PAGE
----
California Court: Employers Aren’t Liable If Workers Don’t Take Breaks

Chalk this up as another one of those trend-setting legal rulings that come out of California and then ripple across the country.

The California Supreme Court ruled Thursday that although employers “must make it possible for workers to take scheduled breaks,” they “cannot be held liable if employees decide to work instead of rest,” according to a report in the Los Angeles Times.

We conclude an employer’s obligation is to relieve its employee of all duty, with the employee thereafter at liberty to use the meal period for whatever purpose he or she desires,” Justice Kathryn Mickle Werdegar wrote in the unanimous decision, “ but the employer need not ensure that no work is done.”

Clarifying “ambiguous state laws”

The ruling had been long-awaited, Nation’s Restaurant News said, in order to “clarify what many see as ambiguous state laws regarding meal and rest breaks.”

For more than a decade, California employers have been left to guess what their legal obligation is,” under the state’s meal- and rest-break regulations, said attorney Julie Dunne of Littler Mendelson in San Diego.

Restaurant companies have been sued often, spending millions on legal battles and settlements, she noted. “This case is anticipated to finally offer some clarity … and it should bring a significant reduction in the lawsuits.”

The unanimous decision by California’s highest court came in an eight-year legal battle against Brinker International, which operates a chain of restaurants that includes such popular eating spots as Chili’s and Maggiano’s Little Italy, the San Jose Mercury News said. “The lawsuit, which could affect thousands of Brinker waiters, waitresses, bartenders and cooks across California, claimed the chain’s restaurants regularly failed to assure employees got their breaks and thus violated California labor laws.”

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Courts inundated with lawsuits

The LA Times noted that the courts have been inundated with lawsuits over breaks for workers, and that “tens of thousands of California workers who have sued major employers contend that companies evade state labor law requirements by making it impossible for workers to take scheduled breaks. Employers have countered that they should not be forced to police their workers as long as breaks are scheduled and made available.”

The Supreme Court handed down a dose of common sense today by ruling that employers should not and cannot be required to be the ‘meal police,’ ” said employment lawyer Wendy Lane.

Michelle Lee Flores, another employment lawyer, called the ruling “a relief.” The labor code never intended that “California employers should behave like parents to petulant schoolchildren,” Flores said.

Instead of ensuring that workers take their meal breaks, employers must simply provide uninterrupted, 30-minute, duty-free times in which the worker can come and go as he or she pleases, the court said.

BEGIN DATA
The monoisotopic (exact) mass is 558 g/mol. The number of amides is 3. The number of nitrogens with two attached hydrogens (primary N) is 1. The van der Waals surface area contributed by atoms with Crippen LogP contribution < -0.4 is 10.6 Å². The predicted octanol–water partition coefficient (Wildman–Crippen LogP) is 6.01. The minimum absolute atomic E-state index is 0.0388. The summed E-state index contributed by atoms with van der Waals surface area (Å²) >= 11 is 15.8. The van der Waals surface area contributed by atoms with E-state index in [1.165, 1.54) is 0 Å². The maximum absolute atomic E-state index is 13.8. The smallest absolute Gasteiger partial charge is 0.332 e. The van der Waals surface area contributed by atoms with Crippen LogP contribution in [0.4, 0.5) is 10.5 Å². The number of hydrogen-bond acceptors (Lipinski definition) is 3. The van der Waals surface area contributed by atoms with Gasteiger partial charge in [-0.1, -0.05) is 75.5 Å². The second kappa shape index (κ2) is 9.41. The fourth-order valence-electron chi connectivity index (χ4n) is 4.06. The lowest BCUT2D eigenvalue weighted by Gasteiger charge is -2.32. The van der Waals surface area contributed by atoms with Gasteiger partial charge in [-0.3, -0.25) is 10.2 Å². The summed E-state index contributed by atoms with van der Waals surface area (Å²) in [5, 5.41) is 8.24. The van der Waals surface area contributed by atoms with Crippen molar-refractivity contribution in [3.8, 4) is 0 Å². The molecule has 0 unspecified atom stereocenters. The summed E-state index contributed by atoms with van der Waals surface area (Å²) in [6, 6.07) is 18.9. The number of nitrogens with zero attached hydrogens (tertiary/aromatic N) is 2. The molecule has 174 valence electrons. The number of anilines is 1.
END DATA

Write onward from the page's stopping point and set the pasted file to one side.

Workers are entitled to 10-minute rest breaks for shifts from 3½ hours to 6 hours in length and another 10 minutes of rest for shifts that run six to 10 hours.”

Although this ruling only impacts businesses in California, it’s likely that other states and other courts will take up the issue and may use the California Supreme Court ruling as a precedent to base similar arguments on, especially since the court ruled that as long as employers have a formal system in place for breaks and meals, it is up to the employee, not the employer, to make sure they take them. As the Associated Press story noted:

The courts are making it clear that you have to create a system and a procedure that fully allows employees an opportunity to take breaks and meal periods, and if they do that they do not have to be Big Brother and individually monitor each employee to ensure that they’ve taken every bit of their breaks,” said Steve Hirschfeld, founder and CEO of the Employment Law Alliance, an employer-side legal trade group…

State law has mandated meal and rest breaks for decades. But in 2001, California became one of only a few states that impose a monetary penalty for employers who violate these laws, requiring employers to pay one hour of wages for a missed half-hour meal break. There is no federal law requiring employers to provide such breaks.”

John Hollon is Editor-at-Large at ERE Media and was the founding Editor of A longtime newspaper, magazine, and business journal editor, John has deep roots in the talent management space. He's the former Editor of Workforce Management magazine and, served as Editor of RecruitingDaily, and was Vice President for Content at HR technology firm Checkster. An award-winning journalist, John has written extensively about HR, talent management, leadership, and smart business practices, including for the popular Fistful of Talent blog. Contact him at, connect with him on LinkedIn, or follow him on Twitter @johnhollon.


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